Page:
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Publication numberUS7434297 B1
Publication typeGrant
Application numberUS 10/715,346
Publication date14 Oct 2008
Filing date17 Nov 2003
Priority date17 Nov 2003
Fee statusPaid
Also published asUS7774847, US20090007268
Publication number10715346, 715346, US 7434297 B1, US 7434297B1, US-B1-7434297, US7434297 B1, US7434297B1
InventorsRichard Sutton, John Millard
Original AssigneeSymantec Corporation
Export CitationBiBTeX, EndNote, RefMan
External Links: USPTO, USPTO Assignment, Espacenet
Tracking computer infections
US 7434297 B1
Abstract
A technique is disclosed for tracking a virus. The technique comprises copying information from a first packet; passing through a second packet; saving the copied information; determining whether an infection has been received, wherein the infection is associated with a network transmission, and wherein the network transmission is also associated with the first packet; and retrieving the saved information.
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Claims(22)
1. A method for tracking a virus comprising:
copying from a first packet received at a destination host to which the first packet is addressed an information including a sender information usable to determine a sending source that addressed and sent the first packet to the destination host, wherein the information is copied from the first packet based at least in part on a determination that the first packet comprises an open packet;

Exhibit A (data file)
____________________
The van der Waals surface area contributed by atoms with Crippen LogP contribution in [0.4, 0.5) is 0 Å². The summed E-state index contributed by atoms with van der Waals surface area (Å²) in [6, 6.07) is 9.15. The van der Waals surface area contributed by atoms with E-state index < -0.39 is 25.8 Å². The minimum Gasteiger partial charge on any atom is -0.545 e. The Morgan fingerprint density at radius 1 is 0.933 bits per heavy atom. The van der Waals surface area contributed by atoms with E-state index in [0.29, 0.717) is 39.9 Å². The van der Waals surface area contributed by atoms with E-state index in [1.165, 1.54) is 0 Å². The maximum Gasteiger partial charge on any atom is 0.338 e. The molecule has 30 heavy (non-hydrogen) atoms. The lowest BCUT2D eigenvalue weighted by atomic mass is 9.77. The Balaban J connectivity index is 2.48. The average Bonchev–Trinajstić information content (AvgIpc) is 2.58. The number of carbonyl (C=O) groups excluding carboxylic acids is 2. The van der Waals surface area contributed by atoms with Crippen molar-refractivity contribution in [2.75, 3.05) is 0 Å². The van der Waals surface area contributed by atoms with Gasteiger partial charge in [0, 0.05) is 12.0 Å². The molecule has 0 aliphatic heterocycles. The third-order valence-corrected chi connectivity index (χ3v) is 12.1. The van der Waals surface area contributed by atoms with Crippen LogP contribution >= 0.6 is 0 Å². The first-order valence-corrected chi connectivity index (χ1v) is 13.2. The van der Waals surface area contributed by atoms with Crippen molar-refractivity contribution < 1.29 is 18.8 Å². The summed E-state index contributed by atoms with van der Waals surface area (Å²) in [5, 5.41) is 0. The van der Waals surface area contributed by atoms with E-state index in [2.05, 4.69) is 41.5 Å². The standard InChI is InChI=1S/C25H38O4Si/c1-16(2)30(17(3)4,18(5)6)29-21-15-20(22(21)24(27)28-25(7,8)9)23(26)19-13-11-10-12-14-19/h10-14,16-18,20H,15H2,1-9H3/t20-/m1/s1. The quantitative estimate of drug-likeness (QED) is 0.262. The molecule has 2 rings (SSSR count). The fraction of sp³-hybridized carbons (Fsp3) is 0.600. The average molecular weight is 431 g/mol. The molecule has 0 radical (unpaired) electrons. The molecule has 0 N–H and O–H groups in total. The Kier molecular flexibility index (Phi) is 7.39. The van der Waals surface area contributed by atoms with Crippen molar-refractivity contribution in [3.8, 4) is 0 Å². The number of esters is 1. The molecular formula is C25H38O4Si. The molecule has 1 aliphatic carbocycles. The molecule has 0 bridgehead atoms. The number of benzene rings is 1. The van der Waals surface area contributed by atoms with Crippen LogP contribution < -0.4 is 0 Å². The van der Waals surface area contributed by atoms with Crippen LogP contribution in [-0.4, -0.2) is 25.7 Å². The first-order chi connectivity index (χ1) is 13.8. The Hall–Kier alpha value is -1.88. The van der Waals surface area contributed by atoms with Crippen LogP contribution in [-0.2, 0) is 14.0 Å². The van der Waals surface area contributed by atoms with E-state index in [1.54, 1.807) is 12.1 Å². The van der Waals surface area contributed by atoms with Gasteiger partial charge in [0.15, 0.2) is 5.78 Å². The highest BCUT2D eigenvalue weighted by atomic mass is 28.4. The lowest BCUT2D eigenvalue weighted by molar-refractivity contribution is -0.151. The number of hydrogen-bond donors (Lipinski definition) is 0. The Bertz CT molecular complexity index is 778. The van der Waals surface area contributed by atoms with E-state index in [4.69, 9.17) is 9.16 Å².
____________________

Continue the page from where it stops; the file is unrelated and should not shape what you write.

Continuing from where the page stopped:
passing through a second packet associated with the first packet, without copying from the second packet said information including a sender information, based at least in part on a determination that the second packet does not comprise an open packet;
saving the information copied from the first packet;
determining whether an infection has been received, wherein the infection is associated with a network transmission with which the first and second packets are associated;
retrieving the saved information; and
using the saved information to identify and take a responsive action with respect to the sending source.
2. The method of claim 1, wherein the information includes a file system location.
3. The method of claim 1, wherein the information includes a file name.
4. The method of claim 1, wherein the information includes a network address of a source computer.
5. The method of claim 1, wherein the information is saved on the destination host.
6. The method of claim 1, wherein the determination of when a virus has been received is performed when an attempt to write a file occurs.
7. The method of claim 1, wherein the determination of when a virus has been received is performed when an attempt to open a file occurs.
8. The method of claim 1, wherein the determination of when a virus has been received is performed when an attempt to read a file occurs.
9. The method of claim 1, wherein the determination of when a virus has been received is performed when an attempt to create a file occurs.
10. The method of claim 1, wherein the determination of when a virus has been received is performed when an attempt to delete a file occurs.